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This article was published 9/6/2010 (2516 days ago), so information in it may no longer be current.
A pair of local filmmakers have turned the industry's traditional marketing model on its ear.
Lisanne Pajot and James Swirsky have sold hundreds of DVDs of their latest project -- a documentary about video games, their creators and their craft -- that they won't even start shooting until this fall.
They've also raised more than $20,000 in two days from video game aficionados around the world who want to support their film after a trailer they uploaded to a "crowdsourcing" site went viral. One game developer alone pledged $9,000.
Their initial fundraising goal for their film, which will be called Indie Game: The Movie, was to raise $15,000 in two months.
"We thought this would take forever," Pajot said. "We've done the marketing upside down. We started marketing our film, selling copies and getting people invested before it was made. We're reaching out to the community before you would in any other TV or film model."
Even before they had announced the upload to kickstarter.com via email and Twitter, one diehard gamer had seen it, donated money, tweeted about it and within two hours, Pajot and Swirsky had pledges of $3,000.
"It was crazy. We got 400 emails in two days from people wanting to be a part of it, who wanted to donate music to it or who wanted us to come to their city to find out about their independent game scene," Pajot said.
The trailer, a six-minute portrait of a game developer, was also picked up on popular gaming websites such as Boing Boing and Kotaku. Officials from film festivals in the U.K. and Brazil are planning to screen it at their events, too.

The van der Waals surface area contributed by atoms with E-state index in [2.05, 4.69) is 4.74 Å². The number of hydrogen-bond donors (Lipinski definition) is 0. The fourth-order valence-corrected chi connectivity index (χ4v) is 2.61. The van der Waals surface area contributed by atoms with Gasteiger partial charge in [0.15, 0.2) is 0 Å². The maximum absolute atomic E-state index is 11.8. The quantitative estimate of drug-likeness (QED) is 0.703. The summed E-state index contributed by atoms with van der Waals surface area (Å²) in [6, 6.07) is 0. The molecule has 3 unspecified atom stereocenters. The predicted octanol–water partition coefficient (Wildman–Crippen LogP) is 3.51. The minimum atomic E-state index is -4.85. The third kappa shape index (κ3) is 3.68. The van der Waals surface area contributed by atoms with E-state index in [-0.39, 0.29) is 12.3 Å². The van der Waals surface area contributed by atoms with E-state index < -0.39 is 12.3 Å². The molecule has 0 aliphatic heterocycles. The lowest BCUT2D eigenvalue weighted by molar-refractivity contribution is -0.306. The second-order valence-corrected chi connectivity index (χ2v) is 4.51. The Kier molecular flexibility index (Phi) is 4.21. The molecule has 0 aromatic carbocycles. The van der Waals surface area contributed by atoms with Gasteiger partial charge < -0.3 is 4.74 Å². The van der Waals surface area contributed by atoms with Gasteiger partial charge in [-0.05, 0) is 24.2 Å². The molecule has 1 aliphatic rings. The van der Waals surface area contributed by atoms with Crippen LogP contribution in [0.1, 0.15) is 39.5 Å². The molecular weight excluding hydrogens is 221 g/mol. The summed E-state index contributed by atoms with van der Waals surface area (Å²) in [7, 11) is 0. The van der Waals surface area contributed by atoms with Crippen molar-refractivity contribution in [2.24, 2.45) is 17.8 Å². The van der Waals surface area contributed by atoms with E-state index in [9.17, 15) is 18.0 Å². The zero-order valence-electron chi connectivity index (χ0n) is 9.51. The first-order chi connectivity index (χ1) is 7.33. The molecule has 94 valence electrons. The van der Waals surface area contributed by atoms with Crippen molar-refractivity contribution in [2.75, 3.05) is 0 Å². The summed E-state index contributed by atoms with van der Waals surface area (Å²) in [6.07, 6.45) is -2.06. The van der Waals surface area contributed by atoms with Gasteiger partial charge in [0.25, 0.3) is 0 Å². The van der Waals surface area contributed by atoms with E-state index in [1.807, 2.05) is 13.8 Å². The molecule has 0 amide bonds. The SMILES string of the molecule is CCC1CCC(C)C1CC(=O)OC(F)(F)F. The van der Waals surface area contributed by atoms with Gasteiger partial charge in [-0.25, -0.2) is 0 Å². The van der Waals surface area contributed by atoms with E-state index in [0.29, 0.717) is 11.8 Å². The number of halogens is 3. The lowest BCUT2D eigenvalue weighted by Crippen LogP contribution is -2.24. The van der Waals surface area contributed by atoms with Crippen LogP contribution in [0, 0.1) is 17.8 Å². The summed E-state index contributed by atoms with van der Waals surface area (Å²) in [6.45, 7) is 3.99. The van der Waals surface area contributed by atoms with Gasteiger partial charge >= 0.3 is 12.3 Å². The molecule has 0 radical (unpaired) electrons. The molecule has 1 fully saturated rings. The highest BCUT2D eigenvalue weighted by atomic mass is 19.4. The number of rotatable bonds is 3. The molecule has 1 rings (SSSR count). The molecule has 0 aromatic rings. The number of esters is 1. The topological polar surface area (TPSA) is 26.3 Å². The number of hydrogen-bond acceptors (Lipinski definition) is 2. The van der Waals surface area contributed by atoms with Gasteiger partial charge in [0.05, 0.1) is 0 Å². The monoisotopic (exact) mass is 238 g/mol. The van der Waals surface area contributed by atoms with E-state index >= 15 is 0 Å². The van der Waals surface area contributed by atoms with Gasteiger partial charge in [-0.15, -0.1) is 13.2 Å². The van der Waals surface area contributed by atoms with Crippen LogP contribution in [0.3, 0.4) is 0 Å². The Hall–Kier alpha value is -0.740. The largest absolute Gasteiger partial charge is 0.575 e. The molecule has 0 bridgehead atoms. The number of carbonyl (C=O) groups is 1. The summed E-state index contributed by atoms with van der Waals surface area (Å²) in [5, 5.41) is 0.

Brendon Sawatzky, manager of the Winnipeg-based National Screen Institute's Features First program, said crowdsourcing sites are new to the filmmaking industry.
"It's very difficult to find private financing and I think that's why people are very interested in crowdsourcing. In a way, it's a private financing model. You put your idea out there, the audience says, 'That's a movie I'd like to see,' so they kick in some cash," he said.
Sawatzky said because the concept is so fresh, it's still a year or two too early to pass judgment on its long-term viability.
"I haven't come across a scenario where money has been paid out and a film has been finished. There is a traditional (fundraising) system but if filmmakers can work outside of that and get their films made, I would encourage them to do it. It's really up to the audience to determine whether it's going to sink or swim," he said.
Kickstarter.com and others like it are platforms for people to market their creative projects, ranging from film to software to organic meats. You make your pitch, including a monetary goal and deadline, and hope for pledges to come in.
Depending on the amount donated, Pajot said supporters will receive a thank you in the film's credits, a DVD or a T-shirt. They've even sold a dozen spots for $300 allowing would-be developers to show their game trailer in the credits.
Pajot and Swirsky, who run their own company called BlinkWorks, have spent much of the last five years working on corporate projects. Six years ago, they won an award at the NSI Film Festival for a short film entitled Jannie Bananie Quits Smoking.
Pajot said the funds they have raised will be used for travel and accommodation "as we drive around North America in our Yaris." They plan to visit Toronto, Montreal, San Francisco and Phoenix to shoot footage. They plan to edit it over the Christmas break and release it next spring.